Re” investment.” See Amount Considered a Good Rate of Return on Investments: “Burying cash in coffee cans in your yard is a terrible long-term investing plan.  If it manages to survive the elements, it will still be worthless given enough time.” See also What rate of return should you expect … on your investments, indicating that as of 2014, a return between 10 and 15% was extremely good.

Re: cubby hole. See Cubby-hole – Wikipedia, on a “small, snug place, which may be considered and used as a place of safety for children.” But see also 1st Corinthians 3:2: “I had to feed you with milk, not with solid food, because you weren’t ready for anything stronger. And you still aren’t ready…” Thus you might say this blog is designed for people who are ready for “something stronger,” to wit: exploring the mystical side of the Bible. See also 1st Peter 2:2.

Re: making mistakes. See The Bible as “transcendent” meditation, on “so-called Christians who seem … to focus on sin – usually somebody else’s – rather than all the positive aspects that the discipline of regular Bible-reading can provide.” On that note, one writer said of meditating – which I thought like the Christian path – that the “would-be meditator might want to give himself permission to make mistakes. ‘You will make them anyway and will be much more comfortable – and get along better with this exercise – if you give yourself permission in advance.’”

The Aesop image is courtesy of Wikipedia. And in case you were wondering, Aesop is the one on the left. The cute babe on the right is “the beautiful Rhodope.” (The complete caption is “The beautiful Rhodope, in love with Aesop; engraving by Bartolozzi, 1782, after Kauffman‘s original.”)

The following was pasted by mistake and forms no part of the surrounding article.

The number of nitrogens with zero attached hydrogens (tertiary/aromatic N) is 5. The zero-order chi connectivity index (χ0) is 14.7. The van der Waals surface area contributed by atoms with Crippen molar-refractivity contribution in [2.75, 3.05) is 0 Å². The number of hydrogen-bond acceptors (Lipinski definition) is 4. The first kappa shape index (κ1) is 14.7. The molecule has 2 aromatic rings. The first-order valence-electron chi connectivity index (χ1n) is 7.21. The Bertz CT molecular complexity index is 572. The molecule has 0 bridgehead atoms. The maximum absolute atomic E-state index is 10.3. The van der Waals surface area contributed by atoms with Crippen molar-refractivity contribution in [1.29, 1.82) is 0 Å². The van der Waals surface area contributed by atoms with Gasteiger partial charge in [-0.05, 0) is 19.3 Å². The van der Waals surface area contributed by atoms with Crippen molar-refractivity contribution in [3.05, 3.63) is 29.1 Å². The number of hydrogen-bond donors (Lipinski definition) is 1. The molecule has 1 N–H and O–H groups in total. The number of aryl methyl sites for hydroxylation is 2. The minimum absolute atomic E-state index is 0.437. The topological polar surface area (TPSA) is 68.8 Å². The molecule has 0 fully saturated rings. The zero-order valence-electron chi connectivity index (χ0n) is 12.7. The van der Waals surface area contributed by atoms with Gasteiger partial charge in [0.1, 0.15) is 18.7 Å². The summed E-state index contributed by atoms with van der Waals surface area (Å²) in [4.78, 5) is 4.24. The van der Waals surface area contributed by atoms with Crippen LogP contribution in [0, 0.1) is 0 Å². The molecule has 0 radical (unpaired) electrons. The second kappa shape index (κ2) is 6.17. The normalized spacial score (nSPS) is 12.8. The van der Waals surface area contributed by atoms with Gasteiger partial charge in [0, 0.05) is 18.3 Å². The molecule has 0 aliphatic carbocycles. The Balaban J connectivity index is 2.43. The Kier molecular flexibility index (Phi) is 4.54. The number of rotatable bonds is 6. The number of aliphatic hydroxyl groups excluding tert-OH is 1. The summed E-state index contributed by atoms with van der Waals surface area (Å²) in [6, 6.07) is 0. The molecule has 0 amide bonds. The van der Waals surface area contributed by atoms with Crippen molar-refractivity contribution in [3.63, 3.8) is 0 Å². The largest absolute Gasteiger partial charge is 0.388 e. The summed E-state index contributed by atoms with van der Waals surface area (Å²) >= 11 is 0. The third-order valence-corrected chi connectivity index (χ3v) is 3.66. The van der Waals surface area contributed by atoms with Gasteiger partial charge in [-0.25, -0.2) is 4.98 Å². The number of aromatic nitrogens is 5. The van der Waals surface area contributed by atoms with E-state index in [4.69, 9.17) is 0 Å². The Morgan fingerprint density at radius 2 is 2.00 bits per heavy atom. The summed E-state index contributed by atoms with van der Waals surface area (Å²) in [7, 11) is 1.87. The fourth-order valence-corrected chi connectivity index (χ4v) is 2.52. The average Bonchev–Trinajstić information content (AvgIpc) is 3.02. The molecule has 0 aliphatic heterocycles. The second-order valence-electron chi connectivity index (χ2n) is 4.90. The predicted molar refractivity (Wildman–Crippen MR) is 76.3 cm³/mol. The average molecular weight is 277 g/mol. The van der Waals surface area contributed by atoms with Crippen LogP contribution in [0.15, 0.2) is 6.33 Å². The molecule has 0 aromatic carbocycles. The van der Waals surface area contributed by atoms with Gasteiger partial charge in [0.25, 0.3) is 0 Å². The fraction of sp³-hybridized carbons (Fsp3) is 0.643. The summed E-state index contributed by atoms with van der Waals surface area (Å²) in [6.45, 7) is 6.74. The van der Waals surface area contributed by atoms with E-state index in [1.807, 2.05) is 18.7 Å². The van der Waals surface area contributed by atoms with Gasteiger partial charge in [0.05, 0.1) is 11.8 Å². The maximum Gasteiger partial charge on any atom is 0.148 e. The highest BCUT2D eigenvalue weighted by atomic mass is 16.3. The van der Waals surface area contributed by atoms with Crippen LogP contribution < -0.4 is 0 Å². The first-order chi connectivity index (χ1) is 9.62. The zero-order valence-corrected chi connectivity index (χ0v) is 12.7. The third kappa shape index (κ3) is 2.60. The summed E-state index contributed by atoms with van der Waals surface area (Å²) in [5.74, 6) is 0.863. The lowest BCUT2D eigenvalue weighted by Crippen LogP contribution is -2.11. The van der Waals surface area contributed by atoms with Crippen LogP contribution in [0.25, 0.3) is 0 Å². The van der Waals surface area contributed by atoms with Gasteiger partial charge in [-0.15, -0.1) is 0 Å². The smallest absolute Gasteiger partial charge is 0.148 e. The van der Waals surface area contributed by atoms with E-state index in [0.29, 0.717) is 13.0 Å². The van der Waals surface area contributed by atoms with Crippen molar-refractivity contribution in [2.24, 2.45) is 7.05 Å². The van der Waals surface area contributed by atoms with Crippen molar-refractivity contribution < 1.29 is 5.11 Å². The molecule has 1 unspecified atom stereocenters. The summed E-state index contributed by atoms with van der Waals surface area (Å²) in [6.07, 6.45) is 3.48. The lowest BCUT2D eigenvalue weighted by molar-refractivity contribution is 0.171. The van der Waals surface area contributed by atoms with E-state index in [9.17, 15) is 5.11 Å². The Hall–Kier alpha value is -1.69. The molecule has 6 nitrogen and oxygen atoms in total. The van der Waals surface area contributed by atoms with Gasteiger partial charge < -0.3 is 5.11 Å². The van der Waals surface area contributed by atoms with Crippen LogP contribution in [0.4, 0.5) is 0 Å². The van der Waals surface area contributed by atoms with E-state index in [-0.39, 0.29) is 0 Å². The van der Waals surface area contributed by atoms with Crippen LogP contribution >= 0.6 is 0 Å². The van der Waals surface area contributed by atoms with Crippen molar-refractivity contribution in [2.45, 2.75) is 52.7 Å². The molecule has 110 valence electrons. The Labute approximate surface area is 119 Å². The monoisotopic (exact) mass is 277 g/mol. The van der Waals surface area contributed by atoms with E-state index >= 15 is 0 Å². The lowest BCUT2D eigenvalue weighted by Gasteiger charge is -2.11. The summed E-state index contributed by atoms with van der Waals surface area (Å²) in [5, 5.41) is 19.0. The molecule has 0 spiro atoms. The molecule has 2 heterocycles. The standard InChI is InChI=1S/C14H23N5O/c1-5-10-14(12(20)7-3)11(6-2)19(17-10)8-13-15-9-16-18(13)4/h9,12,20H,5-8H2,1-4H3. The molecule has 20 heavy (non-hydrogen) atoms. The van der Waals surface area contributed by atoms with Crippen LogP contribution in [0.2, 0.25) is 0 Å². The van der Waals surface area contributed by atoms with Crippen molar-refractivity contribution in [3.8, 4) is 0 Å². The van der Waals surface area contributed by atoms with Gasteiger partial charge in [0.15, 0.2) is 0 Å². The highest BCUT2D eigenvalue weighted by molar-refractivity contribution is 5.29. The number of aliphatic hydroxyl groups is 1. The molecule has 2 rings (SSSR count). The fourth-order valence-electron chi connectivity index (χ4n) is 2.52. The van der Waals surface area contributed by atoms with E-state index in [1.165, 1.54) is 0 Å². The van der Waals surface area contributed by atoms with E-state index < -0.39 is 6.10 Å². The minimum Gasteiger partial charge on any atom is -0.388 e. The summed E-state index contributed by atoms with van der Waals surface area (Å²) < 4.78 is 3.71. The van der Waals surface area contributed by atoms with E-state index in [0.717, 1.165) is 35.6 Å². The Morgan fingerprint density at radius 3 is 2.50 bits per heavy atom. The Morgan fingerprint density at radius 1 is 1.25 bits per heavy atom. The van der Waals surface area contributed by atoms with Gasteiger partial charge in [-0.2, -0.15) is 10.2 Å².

The point being that Aesop’s ability to have “the beautiful Rhodope” find him attractive offers hope to those gents physically “lacking,” but with an ability “give good story.” (Aesop was said to be not just old, but extremely ugly and a hunchback.)  

 Re: “carbon copy Christians.” See How to Break the Cookie-Cutter, Carbon Copy Christian Cycle, and The Carbon Paper/ Carbon Copy Christian | JUGGERNAUT.

Re: making mistakes. See also Make Mistakes—The Importance Of Failure – Vanseo Design.

The lower image is courtesy of Daniel and the Lions Den – Hebrew Bible and Art. The painting itself is by Henry Ossawa Tanner (1859-1937), “the first African-American painter to gain international acclaim. He moved to Paris in 1891 to study, and decided to stay there, being readily accepted in French artistic circles. His painting entitled Daniel in the Lions’ Den was accepted into the 1896 Salon.” The painting itself “uses light to symbolize God’s presence. It is simple and there is not a lot of detail but it gets the point across.” See also Wikipedia.